built

environment

The Politics of Space

QUESTIONS

Are neighborhoods fully hospitable to residents with a range of incomes, ages and abilities?  (Consider gentrification)

 

Does the community respect nature, integrating natural areas and systems into regional planning and neighborhood design?  This has been another weakness of the smart growth agenda; in its enthusiasm for hardscape urbanism and downtown infill, it too often has ignored our innate need for living nature.  To be sure, integrating nature into a highly urban neighborhood requires considerable thought and effort.  But it is critical if we want our cities to be living ecosystems that people want to live in.

 

Do buildings and infrastructure take advantage of resource-efficient design and management practices?  Green buildings are mainstream now, and green infrastructure is advancing.  Indeed, some progressive institutions believe it is time to begin installing “net-positive” buildings that produce more sustainable energy and water than they consume, and that generate no net waste.  In the meantime, we should at least ask if our structures are moving in the right direction with regard to reducing resource consumption and pollution.

 

 

Do the community design and social structure encourage healthy living and well-being?  This is another biggie, and it can lead to fascinating inquiries, including whether there is clean air and water; walkable access to shops, amenities, and services, including good schools, healthy food, and parks; good health care facilities and services; and plentiful playgrounds and sports facilities. 

 

 

Is the overall metropolitan or community development footprint discernible and no larger than necessary?  Are there measures that limit the encroachment of new development onto natural and rural land?  Leapfrog development in particular should be strongly discouraged with appropriate policy and incentives. 

 

 

Does the community include public spaces of beauty, character, and utility?  Qualities such as “beauty” and “character” may be hard to define, but it is essential that we ask these questions and try our best.  Public spaces in particular give definition to a neighborhood, a town, a city.  These include parks, plazas, and monuments, of course, but we must not forget that streets are our most plentiful, visible, and important public spaces.  Do they serve pedestrians well?  Is their scale pleasing and harmonious?  Are they inviting?

 

 

Are there convenient, safe, affordable and efficient transportation choices?  It is critical that residents have multiple ways to get around.  In communities of any scale, this must include convenient, pleasant public transit.  For all communities, there should be “complete streets” with inviting accommodation for pedestrians, bicyclists, and people with disabilities.  Many cities are also now hosting carshare and bikeshare programs:  would the community make a good candidate?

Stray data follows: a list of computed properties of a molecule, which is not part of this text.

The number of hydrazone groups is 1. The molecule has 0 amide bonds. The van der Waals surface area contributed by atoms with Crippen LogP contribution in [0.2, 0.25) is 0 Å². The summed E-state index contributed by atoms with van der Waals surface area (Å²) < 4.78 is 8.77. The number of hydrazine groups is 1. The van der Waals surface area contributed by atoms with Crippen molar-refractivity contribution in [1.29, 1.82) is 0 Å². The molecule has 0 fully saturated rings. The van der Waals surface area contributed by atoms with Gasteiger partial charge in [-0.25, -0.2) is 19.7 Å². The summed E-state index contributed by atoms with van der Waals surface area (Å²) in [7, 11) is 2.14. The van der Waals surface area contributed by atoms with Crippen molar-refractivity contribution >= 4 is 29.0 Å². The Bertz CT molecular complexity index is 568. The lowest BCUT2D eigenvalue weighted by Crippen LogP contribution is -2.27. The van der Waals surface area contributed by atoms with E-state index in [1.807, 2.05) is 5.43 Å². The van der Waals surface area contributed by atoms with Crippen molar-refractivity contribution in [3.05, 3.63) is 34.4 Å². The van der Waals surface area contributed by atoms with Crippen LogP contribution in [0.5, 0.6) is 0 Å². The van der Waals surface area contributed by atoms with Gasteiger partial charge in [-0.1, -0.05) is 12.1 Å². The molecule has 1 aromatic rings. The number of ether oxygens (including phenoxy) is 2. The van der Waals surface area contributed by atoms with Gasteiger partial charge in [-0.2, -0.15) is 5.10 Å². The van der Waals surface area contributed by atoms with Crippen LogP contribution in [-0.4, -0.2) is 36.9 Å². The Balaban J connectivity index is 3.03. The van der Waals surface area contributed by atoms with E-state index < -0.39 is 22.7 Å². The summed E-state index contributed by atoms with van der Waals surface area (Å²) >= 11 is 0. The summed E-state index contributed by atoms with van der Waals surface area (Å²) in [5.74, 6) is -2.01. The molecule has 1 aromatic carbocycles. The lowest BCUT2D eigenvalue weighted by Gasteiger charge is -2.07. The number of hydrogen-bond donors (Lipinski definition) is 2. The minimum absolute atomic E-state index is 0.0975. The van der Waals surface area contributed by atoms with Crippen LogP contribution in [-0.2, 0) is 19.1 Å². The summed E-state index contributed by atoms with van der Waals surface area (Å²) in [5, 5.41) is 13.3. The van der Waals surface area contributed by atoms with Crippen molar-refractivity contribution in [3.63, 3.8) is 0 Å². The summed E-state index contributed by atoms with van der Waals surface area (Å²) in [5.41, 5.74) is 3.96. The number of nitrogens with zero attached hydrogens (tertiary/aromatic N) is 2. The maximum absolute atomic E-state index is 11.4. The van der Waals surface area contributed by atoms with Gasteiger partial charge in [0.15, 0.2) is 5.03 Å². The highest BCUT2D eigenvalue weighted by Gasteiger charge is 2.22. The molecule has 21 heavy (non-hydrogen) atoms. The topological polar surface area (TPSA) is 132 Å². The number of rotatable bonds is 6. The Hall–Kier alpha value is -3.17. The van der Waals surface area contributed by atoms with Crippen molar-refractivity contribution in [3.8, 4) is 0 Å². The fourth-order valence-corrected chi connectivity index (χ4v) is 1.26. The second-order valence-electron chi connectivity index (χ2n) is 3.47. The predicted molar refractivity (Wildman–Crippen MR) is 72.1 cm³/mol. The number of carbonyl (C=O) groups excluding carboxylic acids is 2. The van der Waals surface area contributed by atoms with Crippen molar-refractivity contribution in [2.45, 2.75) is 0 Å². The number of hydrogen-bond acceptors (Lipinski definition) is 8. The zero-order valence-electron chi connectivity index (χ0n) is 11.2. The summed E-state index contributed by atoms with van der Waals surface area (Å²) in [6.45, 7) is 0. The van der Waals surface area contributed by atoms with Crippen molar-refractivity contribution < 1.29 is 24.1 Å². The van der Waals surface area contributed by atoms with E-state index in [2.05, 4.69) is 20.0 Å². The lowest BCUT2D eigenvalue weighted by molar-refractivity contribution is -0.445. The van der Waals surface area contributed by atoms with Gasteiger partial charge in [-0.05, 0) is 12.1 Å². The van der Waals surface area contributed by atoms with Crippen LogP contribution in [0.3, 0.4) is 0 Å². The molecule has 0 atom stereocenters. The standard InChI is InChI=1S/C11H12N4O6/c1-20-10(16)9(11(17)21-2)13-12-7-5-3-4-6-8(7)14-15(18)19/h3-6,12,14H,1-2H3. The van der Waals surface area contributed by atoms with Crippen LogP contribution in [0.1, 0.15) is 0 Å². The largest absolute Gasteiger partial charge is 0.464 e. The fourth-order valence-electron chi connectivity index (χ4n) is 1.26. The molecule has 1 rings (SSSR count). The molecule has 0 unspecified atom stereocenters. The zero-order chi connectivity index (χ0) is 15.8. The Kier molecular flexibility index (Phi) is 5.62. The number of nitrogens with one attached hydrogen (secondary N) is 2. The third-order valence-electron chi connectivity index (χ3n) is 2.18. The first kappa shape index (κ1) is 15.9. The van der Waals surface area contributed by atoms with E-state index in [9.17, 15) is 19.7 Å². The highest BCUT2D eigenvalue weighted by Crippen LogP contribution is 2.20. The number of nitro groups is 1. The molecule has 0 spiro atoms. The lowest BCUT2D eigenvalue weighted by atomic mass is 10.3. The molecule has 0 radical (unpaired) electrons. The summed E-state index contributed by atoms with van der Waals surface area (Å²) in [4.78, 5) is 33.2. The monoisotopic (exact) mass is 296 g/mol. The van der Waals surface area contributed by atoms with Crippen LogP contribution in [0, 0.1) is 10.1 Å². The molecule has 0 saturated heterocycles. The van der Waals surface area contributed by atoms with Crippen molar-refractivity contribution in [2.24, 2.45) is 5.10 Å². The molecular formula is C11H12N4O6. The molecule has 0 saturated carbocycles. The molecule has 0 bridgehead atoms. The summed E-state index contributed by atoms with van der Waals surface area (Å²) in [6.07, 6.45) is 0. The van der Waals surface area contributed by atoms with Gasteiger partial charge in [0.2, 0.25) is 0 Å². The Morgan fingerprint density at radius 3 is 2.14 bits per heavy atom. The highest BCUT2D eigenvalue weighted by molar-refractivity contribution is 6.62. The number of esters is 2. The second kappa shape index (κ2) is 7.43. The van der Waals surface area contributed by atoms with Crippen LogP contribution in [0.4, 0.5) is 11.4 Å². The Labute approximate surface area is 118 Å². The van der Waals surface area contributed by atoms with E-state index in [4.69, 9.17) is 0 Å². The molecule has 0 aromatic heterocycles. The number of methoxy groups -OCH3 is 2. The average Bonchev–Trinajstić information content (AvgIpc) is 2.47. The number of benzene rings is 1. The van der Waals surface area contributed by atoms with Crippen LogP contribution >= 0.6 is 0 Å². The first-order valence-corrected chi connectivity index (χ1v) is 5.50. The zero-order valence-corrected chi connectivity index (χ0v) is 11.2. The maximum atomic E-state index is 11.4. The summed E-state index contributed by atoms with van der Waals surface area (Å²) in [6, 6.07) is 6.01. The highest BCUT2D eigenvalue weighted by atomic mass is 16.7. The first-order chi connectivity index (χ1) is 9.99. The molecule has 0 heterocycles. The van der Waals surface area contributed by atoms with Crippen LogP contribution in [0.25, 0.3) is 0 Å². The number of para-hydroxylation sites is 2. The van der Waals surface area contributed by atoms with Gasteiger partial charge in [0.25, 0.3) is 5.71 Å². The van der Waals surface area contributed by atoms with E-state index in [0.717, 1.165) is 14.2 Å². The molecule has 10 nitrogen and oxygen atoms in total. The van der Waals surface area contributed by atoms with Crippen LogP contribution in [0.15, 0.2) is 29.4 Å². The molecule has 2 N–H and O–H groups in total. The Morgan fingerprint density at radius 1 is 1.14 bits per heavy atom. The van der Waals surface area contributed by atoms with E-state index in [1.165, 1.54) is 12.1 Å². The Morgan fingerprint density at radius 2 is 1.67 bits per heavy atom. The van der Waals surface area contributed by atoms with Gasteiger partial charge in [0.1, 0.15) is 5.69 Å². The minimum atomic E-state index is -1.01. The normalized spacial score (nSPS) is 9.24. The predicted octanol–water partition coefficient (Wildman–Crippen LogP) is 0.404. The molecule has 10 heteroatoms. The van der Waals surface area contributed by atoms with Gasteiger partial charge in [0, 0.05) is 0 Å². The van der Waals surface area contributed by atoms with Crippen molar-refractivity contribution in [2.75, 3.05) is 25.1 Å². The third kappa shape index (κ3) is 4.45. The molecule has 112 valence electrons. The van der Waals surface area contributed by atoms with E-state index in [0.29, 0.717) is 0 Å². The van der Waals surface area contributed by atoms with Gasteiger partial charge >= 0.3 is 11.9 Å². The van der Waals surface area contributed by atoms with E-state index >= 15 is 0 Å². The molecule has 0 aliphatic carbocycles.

Does new development use land efficiently, with appropriate attention to the context?  We made a terrible mistake by allowing the grossly inefficient use of land that characterizes the suburban sprawl – both commercial and residential – that we built in the late 20th century.  That mistake must not be repeated.   But this question embodies a tension:  at least in theory, the highest density that the market will bear on a particular site will always make the most efficient use of land; but sensitivity to context may well dictate something lower.  I think the tension is healthy:  it can be a painful process, but within reason I believe it is entirely appropriate for the community (not just the immediate neighborhood, importantly, though their views should be given extra weight) to decide where the balance is struck in each case. 

 

 

Does the community respect and enhance important local conditions, resources, and culture?  It is hard to justify places like Dubai and Las Vegas – rapidly expanding, highly water-consumptive metropolises in the desert.  On the other side of the climate spectrum, it is equally hard to justify building in floodplains, especially as sea level rises and storms tend to get stronger.  Local climate conditions matter.  So does local culture, including historic resources; a great community will celebrate its cultural assets, not denigrate them. 

 

Does the community encourage collaboration in planning and development?   Easy to say, much harder to do.  But so important.  Decisions stand the best chance of success when there is a feeling of collective ownership over them.

Source: Moving beyond "smart growth" to a more holistic city agenda

Planning issues commonly involve a conflict of values and, often, there are large private interests at stake. These accentuate the necessity for the highest standards of fairness and honesty among all participants.

Ethical Principles in Planning

(As Adopted by the APA Board, May 1992)

DESIGN

THINKING

HOW CAN WE DESIGN A MORE ETHICAL CAMPUS

THAT BRING US TOGETHER AS A COMMUNITY

AND

REFLECTS ECFS 1O CORE TENETS? 

Lesson Plan

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